5 Best Ethical Leadership Examples to Seek Inspiration From

5 Best Ethical Leadership Examples to Seek Inspiration From | Leadership | Emeritus

Do you aspire to be a leader or a manager? Even though these terms are often used interchangeably, there is a fine difference between the two. Being a manager is a job that requires you to oversee people and ensure they are performing their roles correctly. However, leadership is a vast phenomenon. It is a responsibility that goes beyond people management. Leaders need to be charismatic, confident, and, most importantly, ethical. Owing to the materialistic and capitalist world that we live in, most organizations focus on making more money. However, ethical leadership helps organizations gain respect, build customer trust and loyalty, and expand globally. This blog shares the five best ethical leadership examples to seek inspiration.

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What is Ethical Leadership?

Ethical leadership is a leadership style driven by honesty, fairness, integrity, transparency in business, and respect for others. Ethical leaders have a strong moral compass and values. Furthermore they lead by example. The strong values of ethical leaders inspire their teams. Hence, ethical leaders play a critical role in setting collaborative and trustworthy cultures where employees feel valued and driven. Let’s look at some leaders who exemplify this style:

Example 1: Howard Schultz at Starbucks

Howard Schultz, the former CEO at Starbucks who successfully led the organization for over four decades, is one of the prime examples of ethical leadership. One of the key principles of Schultz’s leadership style is putting employees first. Moreover, under his leadership, Starbucks has significantly contributed to global initiatives 

The coffee chain considers its employees as partners, both literally and figuratively. They also have a continuous learning culture and train employees on ethics and moral principles. Starbucks also promotes an open culture and encourages its leaders and partners to ask questions and report acts of concern or misconduct. 

Its global human rights statement is “All partners are entitled to work in an environment that is free of harassment, bullying and discrimination.” Moreover, Starbucks also promotes inclusivity and diversity.

That, along with their mantra—“We must be truthful and straightforward in our dealings with the government”—ensures their dealings with foreign country officials go smoothly. Starbucks also has a dedicated ethics and compliance helpline to 24/7 so that its partners and other people can ask queries and report cases of unethical practices or compliance violations.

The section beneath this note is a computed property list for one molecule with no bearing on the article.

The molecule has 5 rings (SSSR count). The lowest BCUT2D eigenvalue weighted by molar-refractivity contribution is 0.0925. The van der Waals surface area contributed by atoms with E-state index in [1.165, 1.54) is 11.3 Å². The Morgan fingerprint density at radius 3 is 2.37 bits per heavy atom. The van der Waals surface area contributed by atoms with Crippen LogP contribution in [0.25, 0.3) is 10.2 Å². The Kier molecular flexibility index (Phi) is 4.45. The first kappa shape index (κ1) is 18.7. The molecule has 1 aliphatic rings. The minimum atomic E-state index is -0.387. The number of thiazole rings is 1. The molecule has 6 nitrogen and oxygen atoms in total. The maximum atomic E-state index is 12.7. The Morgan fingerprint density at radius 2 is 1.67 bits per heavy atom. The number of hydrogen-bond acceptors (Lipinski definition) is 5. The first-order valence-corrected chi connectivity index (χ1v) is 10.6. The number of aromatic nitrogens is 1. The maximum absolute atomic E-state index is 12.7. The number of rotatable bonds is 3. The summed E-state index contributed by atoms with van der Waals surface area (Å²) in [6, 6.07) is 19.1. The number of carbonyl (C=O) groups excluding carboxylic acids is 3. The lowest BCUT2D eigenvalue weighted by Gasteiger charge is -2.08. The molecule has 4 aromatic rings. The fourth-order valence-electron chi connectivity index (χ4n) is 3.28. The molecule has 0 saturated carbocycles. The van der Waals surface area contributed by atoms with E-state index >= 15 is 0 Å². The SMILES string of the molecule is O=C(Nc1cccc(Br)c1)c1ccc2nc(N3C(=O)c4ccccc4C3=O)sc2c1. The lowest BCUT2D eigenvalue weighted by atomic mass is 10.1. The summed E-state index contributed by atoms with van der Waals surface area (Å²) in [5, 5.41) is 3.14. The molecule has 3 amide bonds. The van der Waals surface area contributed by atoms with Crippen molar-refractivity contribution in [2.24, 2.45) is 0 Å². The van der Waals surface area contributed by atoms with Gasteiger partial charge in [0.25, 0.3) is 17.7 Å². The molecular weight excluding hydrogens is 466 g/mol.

It achieves the objective of promoting sustainability by sourcing 99% of its coffee ethically. Moreover, it creates an open-source agronomy by bringing together multiple stakeholders such as agronomists and researchers. Starbucks has also donated millions of climate-resilient coffee trees to reduce their carbon footprint.

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Example 2: Indra Nooyi at PepsiCo

Indira Nooyi, the former CEO and chairman of PepsiCo is one of the most influential leaders in the world and the epitome of ethical leadership. In fact, she was even awarded the 2022 Botwinick Prize in Business Ethics from Columbia Business School.

One of her popular quotes on ethics is, “You have got to have a compass. Your ethics are so important. You can be courageous; communicate beautifully; and have competence, but if you’re downright unethical, no one will follow you.”

As a leader, Nooyi made sure to put her words into practice and launched a strategic initiative called Performance with Purpose (PwP). It  focused on three core principles:

Product Transformation

When Nooyi joined PepsiCo, she planned the company’s vision for the next 15 years and decided to transform the product portfolio into healthier options by reducing the percentage of sugar, oil, and fats from beverages and other effects. In fact, the portfolio of healthy products by PepsiCo grew from 38% in 2006 to 50% in 2017.

Environmental Sustainability

The company also focused on environmental sustainability by reducing plastic consumption in the form of bottles and taking other initiatives to reduce the carbon footprint.